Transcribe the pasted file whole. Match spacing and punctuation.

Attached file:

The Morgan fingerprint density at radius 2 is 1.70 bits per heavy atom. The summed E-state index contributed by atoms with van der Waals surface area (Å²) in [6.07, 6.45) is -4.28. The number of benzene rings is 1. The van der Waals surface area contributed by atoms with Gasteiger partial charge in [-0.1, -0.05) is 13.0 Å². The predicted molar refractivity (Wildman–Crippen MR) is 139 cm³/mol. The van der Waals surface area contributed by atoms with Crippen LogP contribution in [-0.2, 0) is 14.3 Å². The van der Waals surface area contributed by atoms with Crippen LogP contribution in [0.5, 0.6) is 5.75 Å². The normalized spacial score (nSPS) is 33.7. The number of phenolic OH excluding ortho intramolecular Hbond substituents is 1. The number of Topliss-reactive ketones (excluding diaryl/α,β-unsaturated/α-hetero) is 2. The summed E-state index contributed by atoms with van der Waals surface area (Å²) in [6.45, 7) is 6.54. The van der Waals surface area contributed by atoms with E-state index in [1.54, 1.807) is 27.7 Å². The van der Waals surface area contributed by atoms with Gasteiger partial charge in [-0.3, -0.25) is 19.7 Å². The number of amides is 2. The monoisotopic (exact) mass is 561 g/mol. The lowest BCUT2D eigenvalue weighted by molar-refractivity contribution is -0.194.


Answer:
The Morgan fingerprint density at radius 2 is 1.70 bits per heavy atom. The summed E-state index contributed by atoms with van der Waals surface area (Å²) in [6.07, 6.45) is -4.28. The number of benzene rings is 1. The van der Waals surface area contributed by atoms with Gasteiger partial charge in [-0.1, -0.05) is 13.0 Å². The predicted molar refractivity (Wildman–Crippen MR) is 139 cm³/mol. The van der Waals surface area contributed by atoms with Crippen LogP contribution in [-0.2, 0) is 14.3 Å². The van der Waals surface area contributed by atoms with Crippen LogP contribution in [0.5, 0.6) is 5.75 Å². The normalized spacial score (nSPS) is 33.7. The number of phenolic OH excluding ortho intramolecular Hbond substituents is 1. The number of Topliss-reactive ketones (excluding diaryl/α,β-unsaturated/α-hetero) is 2. The summed E-state index contributed by atoms with van der Waals surface area (Å²) in [6.45, 7) is 6.54. The van der Waals surface area contributed by atoms with E-state index in [1.54, 1.807) is 27.7 Å². The van der Waals surface area contributed by atoms with Gasteiger partial charge in [-0.3, -0.25) is 19.7 Å². The number of amides is 2. The monoisotopic (exact) mass is 561 g/mol. The lowest BCUT2D eigenvalue weighted by molar-refractivity contribution is -0.194.